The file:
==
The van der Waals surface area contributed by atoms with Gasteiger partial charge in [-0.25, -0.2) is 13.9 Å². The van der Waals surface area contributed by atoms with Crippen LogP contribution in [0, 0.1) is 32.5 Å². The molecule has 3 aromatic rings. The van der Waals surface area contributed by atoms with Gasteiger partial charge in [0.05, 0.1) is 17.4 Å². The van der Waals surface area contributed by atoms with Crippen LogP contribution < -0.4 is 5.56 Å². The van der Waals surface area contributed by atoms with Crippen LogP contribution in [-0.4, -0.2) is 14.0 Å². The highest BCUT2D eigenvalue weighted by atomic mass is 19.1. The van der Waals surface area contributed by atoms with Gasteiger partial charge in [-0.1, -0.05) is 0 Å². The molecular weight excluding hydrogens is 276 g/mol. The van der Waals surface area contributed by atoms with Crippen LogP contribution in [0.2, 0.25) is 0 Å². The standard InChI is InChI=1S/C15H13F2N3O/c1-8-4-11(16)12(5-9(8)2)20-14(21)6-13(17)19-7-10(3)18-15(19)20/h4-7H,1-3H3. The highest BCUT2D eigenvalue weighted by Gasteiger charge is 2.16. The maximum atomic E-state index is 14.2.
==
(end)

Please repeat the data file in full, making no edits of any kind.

The van der Waals surface area contributed by atoms with Gasteiger partial charge in [-0.25, -0.2) is 13.9 Å². The van der Waals surface area contributed by atoms with Crippen LogP contribution in [0, 0.1) is 32.5 Å². The molecule has 3 aromatic rings. The van der Waals surface area contributed by atoms with Gasteiger partial charge in [0.05, 0.1) is 17.4 Å². The van der Waals surface area contributed by atoms with Crippen LogP contribution < -0.4 is 5.56 Å². The van der Waals surface area contributed by atoms with Crippen LogP contribution in [-0.4, -0.2) is 14.0 Å². The highest BCUT2D eigenvalue weighted by atomic mass is 19.1. The van der Waals surface area contributed by atoms with Gasteiger partial charge in [-0.1, -0.05) is 0 Å². The molecular weight excluding hydrogens is 276 g/mol. The van der Waals surface area contributed by atoms with Crippen LogP contribution in [0.2, 0.25) is 0 Å². The standard InChI is InChI=1S/C15H13F2N3O/c1-8-4-11(16)12(5-9(8)2)20-14(21)6-13(17)19-7-10(3)18-15(19)20/h4-7H,1-3H3. The highest BCUT2D eigenvalue weighted by Gasteiger charge is 2.16. The maximum atomic E-state index is 14.2.